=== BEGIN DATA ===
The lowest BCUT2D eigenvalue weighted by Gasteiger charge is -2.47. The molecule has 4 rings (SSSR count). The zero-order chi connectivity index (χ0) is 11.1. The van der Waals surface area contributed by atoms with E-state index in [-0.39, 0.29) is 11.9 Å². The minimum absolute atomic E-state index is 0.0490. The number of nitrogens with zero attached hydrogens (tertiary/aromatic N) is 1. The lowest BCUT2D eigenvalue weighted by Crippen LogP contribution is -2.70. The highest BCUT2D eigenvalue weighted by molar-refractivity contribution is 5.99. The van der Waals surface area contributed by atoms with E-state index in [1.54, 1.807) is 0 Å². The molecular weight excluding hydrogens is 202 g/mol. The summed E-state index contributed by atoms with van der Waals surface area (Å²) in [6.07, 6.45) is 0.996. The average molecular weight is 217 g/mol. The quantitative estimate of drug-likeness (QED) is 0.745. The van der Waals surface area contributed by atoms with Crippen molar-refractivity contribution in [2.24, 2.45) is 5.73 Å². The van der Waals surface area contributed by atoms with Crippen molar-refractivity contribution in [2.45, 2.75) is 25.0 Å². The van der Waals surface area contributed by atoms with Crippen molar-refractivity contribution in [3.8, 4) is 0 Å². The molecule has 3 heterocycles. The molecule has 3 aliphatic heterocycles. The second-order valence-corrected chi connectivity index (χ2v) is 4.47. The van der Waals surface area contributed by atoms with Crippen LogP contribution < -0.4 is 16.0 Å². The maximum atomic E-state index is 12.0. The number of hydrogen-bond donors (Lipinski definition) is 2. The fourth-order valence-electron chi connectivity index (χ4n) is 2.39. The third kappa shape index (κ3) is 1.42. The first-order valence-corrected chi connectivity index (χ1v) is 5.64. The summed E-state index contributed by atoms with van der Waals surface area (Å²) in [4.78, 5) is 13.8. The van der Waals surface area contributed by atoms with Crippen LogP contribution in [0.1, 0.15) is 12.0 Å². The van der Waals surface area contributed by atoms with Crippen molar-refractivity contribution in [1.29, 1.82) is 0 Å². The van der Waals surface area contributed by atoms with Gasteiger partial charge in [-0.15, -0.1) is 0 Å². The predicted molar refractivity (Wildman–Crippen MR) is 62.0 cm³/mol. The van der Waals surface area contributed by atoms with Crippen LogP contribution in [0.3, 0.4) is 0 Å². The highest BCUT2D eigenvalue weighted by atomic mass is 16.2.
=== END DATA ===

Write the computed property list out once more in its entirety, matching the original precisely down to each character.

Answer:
The lowest BCUT2D eigenvalue weighted by Gasteiger charge is -2.47. The molecule has 4 rings (SSSR count). The zero-order chi connectivity index (χ0) is 11.1. The van der Waals surface area contributed by atoms with E-state index in [-0.39, 0.29) is 11.9 Å². The minimum absolute atomic E-state index is 0.0490. The number of nitrogens with zero attached hydrogens (tertiary/aromatic N) is 1. The lowest BCUT2D eigenvalue weighted by Crippen LogP contribution is -2.70. The highest BCUT2D eigenvalue weighted by molar-refractivity contribution is 5.99. The van der Waals surface area contributed by atoms with E-state index in [1.54, 1.807) is 0 Å². The molecular weight excluding hydrogens is 202 g/mol. The summed E-state index contributed by atoms with van der Waals surface area (Å²) in [6.07, 6.45) is 0.996. The average molecular weight is 217 g/mol. The quantitative estimate of drug-likeness (QED) is 0.745. The van der Waals surface area contributed by atoms with Crippen molar-refractivity contribution in [2.24, 2.45) is 5.73 Å². The van der Waals surface area contributed by atoms with Crippen molar-refractivity contribution in [2.45, 2.75) is 25.0 Å². The van der Waals surface area contributed by atoms with Crippen molar-refractivity contribution in [3.8, 4) is 0 Å². The molecule has 3 heterocycles. The molecule has 3 aliphatic heterocycles. The second-order valence-corrected chi connectivity index (χ2v) is 4.47. The van der Waals surface area contributed by atoms with Crippen LogP contribution < -0.4 is 16.0 Å². The maximum atomic E-state index is 12.0. The number of hydrogen-bond donors (Lipinski definition) is 2. The fourth-order valence-electron chi connectivity index (χ4n) is 2.39. The third kappa shape index (κ3) is 1.42. The first-order valence-corrected chi connectivity index (χ1v) is 5.64. The summed E-state index contributed by atoms with van der Waals surface area (Å²) in [4.78, 5) is 13.8. The van der Waals surface area contributed by atoms with Crippen LogP contribution in [0.1, 0.15) is 12.0 Å². The van der Waals surface area contributed by atoms with Crippen molar-refractivity contribution in [1.29, 1.82) is 0 Å². The van der Waals surface area contributed by atoms with Gasteiger partial charge in [-0.15, -0.1) is 0 Å². The predicted molar refractivity (Wildman–Crippen MR) is 62.0 cm³/mol. The van der Waals surface area contributed by atoms with Crippen LogP contribution in [0.3, 0.4) is 0 Å². The highest BCUT2D eigenvalue weighted by atomic mass is 16.2.